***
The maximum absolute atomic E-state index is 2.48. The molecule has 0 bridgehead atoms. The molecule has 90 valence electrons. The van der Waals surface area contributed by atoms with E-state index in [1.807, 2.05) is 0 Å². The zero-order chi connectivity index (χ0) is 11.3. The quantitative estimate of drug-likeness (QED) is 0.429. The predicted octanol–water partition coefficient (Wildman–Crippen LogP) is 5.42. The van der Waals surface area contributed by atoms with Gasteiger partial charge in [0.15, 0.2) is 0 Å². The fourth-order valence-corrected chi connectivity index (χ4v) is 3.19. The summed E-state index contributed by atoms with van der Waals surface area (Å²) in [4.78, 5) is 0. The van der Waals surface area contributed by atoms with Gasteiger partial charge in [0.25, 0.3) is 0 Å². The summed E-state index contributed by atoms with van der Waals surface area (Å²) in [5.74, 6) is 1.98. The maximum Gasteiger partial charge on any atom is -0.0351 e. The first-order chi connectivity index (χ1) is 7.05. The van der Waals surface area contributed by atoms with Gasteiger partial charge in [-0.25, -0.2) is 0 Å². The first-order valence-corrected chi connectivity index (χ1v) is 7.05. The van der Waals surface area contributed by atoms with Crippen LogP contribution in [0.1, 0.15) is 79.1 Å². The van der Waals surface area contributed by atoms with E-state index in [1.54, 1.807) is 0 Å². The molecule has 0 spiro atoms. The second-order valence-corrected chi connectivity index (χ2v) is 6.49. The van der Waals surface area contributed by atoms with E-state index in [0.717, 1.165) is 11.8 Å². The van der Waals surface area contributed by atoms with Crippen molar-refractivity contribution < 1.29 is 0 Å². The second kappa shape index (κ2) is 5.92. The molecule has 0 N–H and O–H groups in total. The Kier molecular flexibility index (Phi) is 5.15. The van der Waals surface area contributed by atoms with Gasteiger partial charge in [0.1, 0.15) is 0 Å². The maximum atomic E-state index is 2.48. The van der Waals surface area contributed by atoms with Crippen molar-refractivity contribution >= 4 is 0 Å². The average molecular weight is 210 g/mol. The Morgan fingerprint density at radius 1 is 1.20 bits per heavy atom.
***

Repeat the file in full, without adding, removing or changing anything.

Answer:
The maximum absolute atomic E-state index is 2.48. The molecule has 0 bridgehead atoms. The molecule has 90 valence electrons. The van der Waals surface area contributed by atoms with E-state index in [1.807, 2.05) is 0 Å². The zero-order chi connectivity index (χ0) is 11.3. The quantitative estimate of drug-likeness (QED) is 0.429. The predicted octanol–water partition coefficient (Wildman–Crippen LogP) is 5.42. The van der Waals surface area contributed by atoms with Gasteiger partial charge in [0.15, 0.2) is 0 Å². The fourth-order valence-corrected chi connectivity index (χ4v) is 3.19. The summed E-state index contributed by atoms with van der Waals surface area (Å²) in [4.78, 5) is 0. The van der Waals surface area contributed by atoms with Gasteiger partial charge in [0.25, 0.3) is 0 Å². The summed E-state index contributed by atoms with van der Waals surface area (Å²) in [5.74, 6) is 1.98. The maximum Gasteiger partial charge on any atom is -0.0351 e. The first-order chi connectivity index (χ1) is 7.05. The van der Waals surface area contributed by atoms with Gasteiger partial charge in [-0.25, -0.2) is 0 Å². The first-order valence-corrected chi connectivity index (χ1v) is 7.05. The van der Waals surface area contributed by atoms with Crippen LogP contribution in [0.1, 0.15) is 79.1 Å². The van der Waals surface area contributed by atoms with E-state index in [1.54, 1.807) is 0 Å². The molecule has 0 spiro atoms. The second-order valence-corrected chi connectivity index (χ2v) is 6.49. The van der Waals surface area contributed by atoms with E-state index in [0.717, 1.165) is 11.8 Å². The van der Waals surface area contributed by atoms with Crippen molar-refractivity contribution < 1.29 is 0 Å². The second kappa shape index (κ2) is 5.92. The molecule has 0 N–H and O–H groups in total. The Kier molecular flexibility index (Phi) is 5.15. The van der Waals surface area contributed by atoms with Gasteiger partial charge in [0.1, 0.15) is 0 Å². The maximum atomic E-state index is 2.48. The van der Waals surface area contributed by atoms with Crippen molar-refractivity contribution >= 4 is 0 Å². The average molecular weight is 210 g/mol. The Morgan fingerprint density at radius 1 is 1.20 bits per heavy atom.